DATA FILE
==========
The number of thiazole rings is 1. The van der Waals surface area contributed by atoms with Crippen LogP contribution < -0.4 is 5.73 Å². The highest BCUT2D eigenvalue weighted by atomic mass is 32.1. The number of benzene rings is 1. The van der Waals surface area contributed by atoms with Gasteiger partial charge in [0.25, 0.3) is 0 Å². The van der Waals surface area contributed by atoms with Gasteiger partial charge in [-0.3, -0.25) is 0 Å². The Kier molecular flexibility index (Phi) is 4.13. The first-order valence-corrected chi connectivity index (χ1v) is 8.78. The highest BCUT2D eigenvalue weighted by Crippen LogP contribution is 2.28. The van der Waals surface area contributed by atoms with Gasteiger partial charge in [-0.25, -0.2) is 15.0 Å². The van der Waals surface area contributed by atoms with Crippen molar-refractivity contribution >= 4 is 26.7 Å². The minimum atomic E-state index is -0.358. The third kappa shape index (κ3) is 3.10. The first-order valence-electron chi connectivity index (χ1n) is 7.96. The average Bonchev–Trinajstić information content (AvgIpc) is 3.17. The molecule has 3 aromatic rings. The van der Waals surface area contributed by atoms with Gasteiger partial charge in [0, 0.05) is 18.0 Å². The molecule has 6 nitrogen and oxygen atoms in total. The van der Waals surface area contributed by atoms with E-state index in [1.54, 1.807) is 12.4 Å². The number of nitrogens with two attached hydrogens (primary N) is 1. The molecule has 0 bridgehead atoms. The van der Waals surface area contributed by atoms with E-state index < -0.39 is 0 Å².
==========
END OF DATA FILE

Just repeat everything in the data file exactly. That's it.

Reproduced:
The number of thiazole rings is 1. The van der Waals surface area contributed by atoms with Crippen LogP contribution < -0.4 is 5.73 Å². The highest BCUT2D eigenvalue weighted by atomic mass is 32.1. The number of benzene rings is 1. The van der Waals surface area contributed by atoms with Gasteiger partial charge in [0.25, 0.3) is 0 Å². The van der Waals surface area contributed by atoms with Gasteiger partial charge in [-0.3, -0.25) is 0 Å². The Kier molecular flexibility index (Phi) is 4.13. The first-order valence-corrected chi connectivity index (χ1v) is 8.78. The highest BCUT2D eigenvalue weighted by Crippen LogP contribution is 2.28. The van der Waals surface area contributed by atoms with Gasteiger partial charge in [-0.25, -0.2) is 15.0 Å². The van der Waals surface area contributed by atoms with Crippen molar-refractivity contribution >= 4 is 26.7 Å². The minimum atomic E-state index is -0.358. The third kappa shape index (κ3) is 3.10. The first-order valence-electron chi connectivity index (χ1n) is 7.96. The average Bonchev–Trinajstić information content (AvgIpc) is 3.17. The molecule has 3 aromatic rings. The van der Waals surface area contributed by atoms with Gasteiger partial charge in [0, 0.05) is 18.0 Å². The molecule has 6 nitrogen and oxygen atoms in total. The van der Waals surface area contributed by atoms with E-state index in [1.54, 1.807) is 12.4 Å². The number of nitrogens with two attached hydrogens (primary N) is 1. The molecule has 0 bridgehead atoms. The van der Waals surface area contributed by atoms with E-state index < -0.39 is 0 Å².